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Dru Hill: InDRUpendence Day

Dru Hill can’t recreate its glory days

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Dru Hill

InDRUpendence Day

Kedar Entertainment Group

The R&B vocal quartet Dru Hill may have been Baltimore’s most popular musical export during its late 1990s peak, but it’s been a long time since the band’s last hit single. To be fair, male groups have been out of vogue in R&B for a while now, and you don’t see 112 or Jagged Edge on the charts much anymore either. But Dru Hill’s first album since 2002 isn’t on the surest footing, coming in the wake of a reunion that got off to a pretty rocky start in 2008. That tumultuous year saw Woody Rock leave the group live on the radio, followed by the band picking his replacement, Tao, at a nightclub audition. In the two-year lull since, the band signed with independent label Kedar Entertainment Group, began shooting the cable reality show Platinum House, and assembled its unfortunately titled fourth album InDRUpendence Day.

The two questions hanging over Dru Hill’s new album are separate but intertwined: can its members still recreate their old vocal magic with a new vocalist in the mix, and can they make another run at mainstream radio rotation? And while InDRUpendence Day answers the former question with a confident, “Yes,” it’s a little harder to be optimistic about the latter.

The group’s thickly stacked four-part harmonies still sound big and soulful, and the vocoded hooks on “Whatcha Do” and “Makin’ Luv” feel more like playful new experiments than belated attempts to jump on the Auto-Tune bandwagon. The group’s most recognizable voice, Sisqֳ³’s midrange purr, doesn’t leap out of the mix very often, leaving more room for equally competent if less distinctive singers Jazz and Tao.

Some big names, such as Keith Sweat and contemporary hitmaker Bryan-Michael Cox, appear in the credits, but for the most part the tracks are by lesser known producers such as Wirlie Morris and Nathan Mooring. The overall aesthetic is vaguely contemporary, but only to the extent that R&B production hasn’t changed all that much since Dru Hill’s heyday. And the group’s newfound emphasis on club bangers unfortunately means Dru Hill’s arguable strong suit—the big dramatic ballad—is neglected for most of the album. Even the slow jams tend to focus on goofy metaphors rather than emotions: “Remain Silent,” “State of Emergency,” and the single “Love MD” all go for the kind of cheesy wordplay that R. Kelly might be able to make entertaining, but Dru Hill doesn’t quite have the chutzpah to pull off.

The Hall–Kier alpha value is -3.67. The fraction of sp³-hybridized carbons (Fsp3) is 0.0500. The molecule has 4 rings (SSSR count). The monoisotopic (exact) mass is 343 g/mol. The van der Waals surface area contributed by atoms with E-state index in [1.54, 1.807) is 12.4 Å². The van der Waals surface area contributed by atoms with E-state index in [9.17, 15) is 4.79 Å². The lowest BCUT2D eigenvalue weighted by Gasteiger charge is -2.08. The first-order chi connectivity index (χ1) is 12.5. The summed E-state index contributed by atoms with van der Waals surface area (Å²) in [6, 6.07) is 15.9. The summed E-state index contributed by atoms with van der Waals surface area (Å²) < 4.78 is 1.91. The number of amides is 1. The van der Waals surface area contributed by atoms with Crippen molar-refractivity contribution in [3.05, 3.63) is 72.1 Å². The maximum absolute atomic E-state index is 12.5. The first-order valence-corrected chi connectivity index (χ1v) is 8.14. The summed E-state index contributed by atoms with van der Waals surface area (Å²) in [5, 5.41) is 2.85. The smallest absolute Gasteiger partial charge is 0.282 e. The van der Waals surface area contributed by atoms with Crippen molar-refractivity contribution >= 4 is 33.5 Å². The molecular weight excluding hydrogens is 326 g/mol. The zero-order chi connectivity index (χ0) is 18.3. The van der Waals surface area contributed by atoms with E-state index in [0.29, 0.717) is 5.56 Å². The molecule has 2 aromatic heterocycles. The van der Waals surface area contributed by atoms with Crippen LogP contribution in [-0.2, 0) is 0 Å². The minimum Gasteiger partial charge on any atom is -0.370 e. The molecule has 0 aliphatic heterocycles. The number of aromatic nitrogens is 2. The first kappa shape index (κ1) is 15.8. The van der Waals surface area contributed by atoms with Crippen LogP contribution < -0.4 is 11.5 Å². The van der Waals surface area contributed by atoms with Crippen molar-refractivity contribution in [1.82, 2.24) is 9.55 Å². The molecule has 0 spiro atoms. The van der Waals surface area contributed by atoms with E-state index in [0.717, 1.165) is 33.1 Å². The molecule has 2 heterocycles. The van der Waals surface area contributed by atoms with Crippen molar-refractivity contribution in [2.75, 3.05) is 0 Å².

The album ends with “Rule the World,” a reworking of the 1985 Tears For Fears hit “Everybody Wants to Rule the World” that constantly teeters between inspired and insipid. The funky, slap bass-filled backing beat and ecstatic vocal performances make the best of the iffy idea, but cringe-inducing rapped and spoken interludes derail the track in the end. Ultimately, that’s the whole album in a nutshell: The group is too talented to fall flat on its face, but it has definitely seen better days than InDRUpendence Day. (Al Shipley)

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